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Acting head of IDEA released

Men detained by military police sit with their hands bound at the scene of deadly clashes on Veng Sreng Boulevard
Men detained by military police sit with their hands bound at the scene of deadly clashes on Veng Sreng Boulevard earlier this month. RFA

Acting head of IDEA released

Police yesterday morning released a union leader arrested on Sunday for leading a demonstration, as watchdogs questioned the legality of the protest ban that led to the arrest.

Sok Chhun Oeung, acting president of the Independent Democracy of Informal Economy Association (IDEA) walked out of Phnom Penh Municipal Police Department at about 10am after signing a contract agreeing not to lead or participate in future demonstrations and notify police of any illegal activity of which he becomes aware, Oeung told the <>Post shortly after his release.

“The authorities who arrested me violated the constitutional law of Cambodia,” he said. “This action is a violation of human rights as well.”

But according to Phnom Penh City Hall spokesman Long Dimanche, authorities did not arrest Oeung – they invited him to the police station.

“We invited him so he could learn about how to follow the law,” said Dimanche, who noted that Oeung did not have authorisation to hold his planned vigil. Authorities released him, Dimanche said, because his offence was not very severe.

Public gatherings were banned in the wake of demonstrations on January 2 and 3 supporting a garment workers’ strike that turned violent, culminating with soldiers opening fire into a crowd of demonstrators and killing at least four.

Oeung was arrested on Sunday, after he led fellow IDEA members to Phnom Penh’s Riverside across from the Royal Palace, and attempted to hold a vigil honouring the 23 men arrested during the demonstrations earlier this month. The 23 detainees – including IDEA president Vorn Pov, for whom Oeung is standing in – remain at Correctional Centre 3 (CC3) in Kampong Cham.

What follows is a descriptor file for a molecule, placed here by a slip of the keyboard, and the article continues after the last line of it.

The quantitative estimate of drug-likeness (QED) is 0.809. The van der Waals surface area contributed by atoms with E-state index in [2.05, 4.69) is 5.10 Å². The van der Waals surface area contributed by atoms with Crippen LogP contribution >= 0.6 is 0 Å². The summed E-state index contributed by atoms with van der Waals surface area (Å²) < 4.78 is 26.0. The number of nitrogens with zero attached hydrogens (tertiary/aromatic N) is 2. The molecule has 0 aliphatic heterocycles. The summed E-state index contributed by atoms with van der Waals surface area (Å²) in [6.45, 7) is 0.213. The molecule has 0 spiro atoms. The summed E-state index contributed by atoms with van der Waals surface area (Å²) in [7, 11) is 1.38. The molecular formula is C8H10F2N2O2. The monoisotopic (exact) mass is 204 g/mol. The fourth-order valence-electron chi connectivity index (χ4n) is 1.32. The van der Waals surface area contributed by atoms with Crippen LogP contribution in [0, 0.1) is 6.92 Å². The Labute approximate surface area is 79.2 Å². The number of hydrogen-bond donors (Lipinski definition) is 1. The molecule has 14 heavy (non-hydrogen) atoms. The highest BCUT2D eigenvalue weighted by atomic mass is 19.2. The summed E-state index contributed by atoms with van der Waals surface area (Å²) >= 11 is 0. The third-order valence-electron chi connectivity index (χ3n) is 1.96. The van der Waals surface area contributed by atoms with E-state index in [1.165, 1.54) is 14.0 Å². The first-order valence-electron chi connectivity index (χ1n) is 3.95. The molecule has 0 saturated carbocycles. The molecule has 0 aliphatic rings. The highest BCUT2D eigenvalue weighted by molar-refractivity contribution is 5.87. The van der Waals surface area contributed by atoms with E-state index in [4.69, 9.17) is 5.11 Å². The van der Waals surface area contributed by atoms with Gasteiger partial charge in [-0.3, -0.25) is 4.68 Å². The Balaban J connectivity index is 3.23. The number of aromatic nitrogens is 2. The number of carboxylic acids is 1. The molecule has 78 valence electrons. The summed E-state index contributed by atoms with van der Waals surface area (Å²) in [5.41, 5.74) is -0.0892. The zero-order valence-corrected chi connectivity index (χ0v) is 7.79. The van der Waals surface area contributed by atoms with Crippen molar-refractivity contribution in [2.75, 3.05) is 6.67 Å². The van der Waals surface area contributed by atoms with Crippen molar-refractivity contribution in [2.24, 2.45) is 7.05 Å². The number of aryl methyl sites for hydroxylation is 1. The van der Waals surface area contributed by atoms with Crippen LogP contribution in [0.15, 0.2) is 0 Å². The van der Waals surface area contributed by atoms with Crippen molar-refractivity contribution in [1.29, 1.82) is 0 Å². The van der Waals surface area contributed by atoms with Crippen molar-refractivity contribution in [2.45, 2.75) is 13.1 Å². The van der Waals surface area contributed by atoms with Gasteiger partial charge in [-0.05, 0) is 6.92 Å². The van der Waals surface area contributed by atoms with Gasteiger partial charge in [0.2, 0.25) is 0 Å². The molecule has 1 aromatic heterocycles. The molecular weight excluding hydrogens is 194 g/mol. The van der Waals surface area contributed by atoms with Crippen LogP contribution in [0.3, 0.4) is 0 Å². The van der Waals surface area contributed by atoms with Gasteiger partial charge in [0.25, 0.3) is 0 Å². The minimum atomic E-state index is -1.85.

“The arrest shows the government is going to be very, very strict in enforcing the ban on public demonstration,” said Ou Virak, president of the Cambodian Center for Human Rights. “The problem is the ban in unconstitutional.… You can’t just ban public demonstrations without first declaring a state of emergency.”

A statement released by UN Special Rapporteur for Human Rights in Cambodia Surya Subedi last week says such a ban is only legal under international standards if a state of public emergency that “threaten the life of a nation” is declared.

As Oeung left the police station – where he was detained in an office, not a cell – 14 IDEA members were in Kampong Cham, where authorities at CC3 allowed them to see Pov and the 22 other detainees.

After visiting Pov, Long Vuthy, who noted the beating Pov received during and after his arrest exacerbated a kidney problem, said the IDEA president seemed in rough shape.

“Pov’s health is still weak and his face was pale,” Vuthy said. “It seems likes he is suffering from his kidney wound.”

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